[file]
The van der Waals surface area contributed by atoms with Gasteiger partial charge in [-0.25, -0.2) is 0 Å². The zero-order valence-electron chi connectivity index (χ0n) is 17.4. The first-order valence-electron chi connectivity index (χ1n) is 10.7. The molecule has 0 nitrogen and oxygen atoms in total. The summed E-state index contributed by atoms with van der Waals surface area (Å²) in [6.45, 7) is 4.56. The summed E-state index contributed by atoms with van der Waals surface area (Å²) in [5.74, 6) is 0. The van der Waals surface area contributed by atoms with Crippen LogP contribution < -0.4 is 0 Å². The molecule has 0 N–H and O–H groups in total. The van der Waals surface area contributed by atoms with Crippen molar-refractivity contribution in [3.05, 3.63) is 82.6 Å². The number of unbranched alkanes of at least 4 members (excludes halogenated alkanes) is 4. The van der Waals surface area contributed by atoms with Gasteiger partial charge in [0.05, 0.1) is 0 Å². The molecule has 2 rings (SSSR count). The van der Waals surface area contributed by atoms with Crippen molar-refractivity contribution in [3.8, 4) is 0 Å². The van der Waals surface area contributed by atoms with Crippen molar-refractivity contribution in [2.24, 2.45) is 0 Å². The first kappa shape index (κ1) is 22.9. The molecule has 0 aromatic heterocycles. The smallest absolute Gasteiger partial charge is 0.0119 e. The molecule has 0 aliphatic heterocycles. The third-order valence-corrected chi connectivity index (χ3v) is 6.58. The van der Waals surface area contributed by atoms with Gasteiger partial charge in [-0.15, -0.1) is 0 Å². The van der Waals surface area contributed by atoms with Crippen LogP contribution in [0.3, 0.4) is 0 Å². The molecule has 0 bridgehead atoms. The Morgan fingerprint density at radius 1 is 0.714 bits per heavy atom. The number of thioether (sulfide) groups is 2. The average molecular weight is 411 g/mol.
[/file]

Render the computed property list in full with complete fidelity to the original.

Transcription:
The van der Waals surface area contributed by atoms with Gasteiger partial charge in [-0.25, -0.2) is 0 Å². The zero-order valence-electron chi connectivity index (χ0n) is 17.4. The first-order valence-electron chi connectivity index (χ1n) is 10.7. The molecule has 0 nitrogen and oxygen atoms in total. The summed E-state index contributed by atoms with van der Waals surface area (Å²) in [6.45, 7) is 4.56. The summed E-state index contributed by atoms with van der Waals surface area (Å²) in [5.74, 6) is 0. The van der Waals surface area contributed by atoms with Crippen LogP contribution < -0.4 is 0 Å². The molecule has 0 N–H and O–H groups in total. The van der Waals surface area contributed by atoms with Crippen molar-refractivity contribution in [3.05, 3.63) is 82.6 Å². The number of unbranched alkanes of at least 4 members (excludes halogenated alkanes) is 4. The van der Waals surface area contributed by atoms with Gasteiger partial charge in [0.05, 0.1) is 0 Å². The molecule has 2 rings (SSSR count). The van der Waals surface area contributed by atoms with Crippen molar-refractivity contribution in [3.8, 4) is 0 Å². The van der Waals surface area contributed by atoms with Crippen molar-refractivity contribution in [2.24, 2.45) is 0 Å². The first kappa shape index (κ1) is 22.9. The molecule has 0 aromatic heterocycles. The smallest absolute Gasteiger partial charge is 0.0119 e. The molecule has 0 aliphatic heterocycles. The third-order valence-corrected chi connectivity index (χ3v) is 6.58. The van der Waals surface area contributed by atoms with Gasteiger partial charge in [-0.15, -0.1) is 0 Å². The van der Waals surface area contributed by atoms with Crippen LogP contribution in [0.3, 0.4) is 0 Å². The molecule has 0 bridgehead atoms. The Morgan fingerprint density at radius 1 is 0.714 bits per heavy atom. The number of thioether (sulfide) groups is 2. The average molecular weight is 411 g/mol.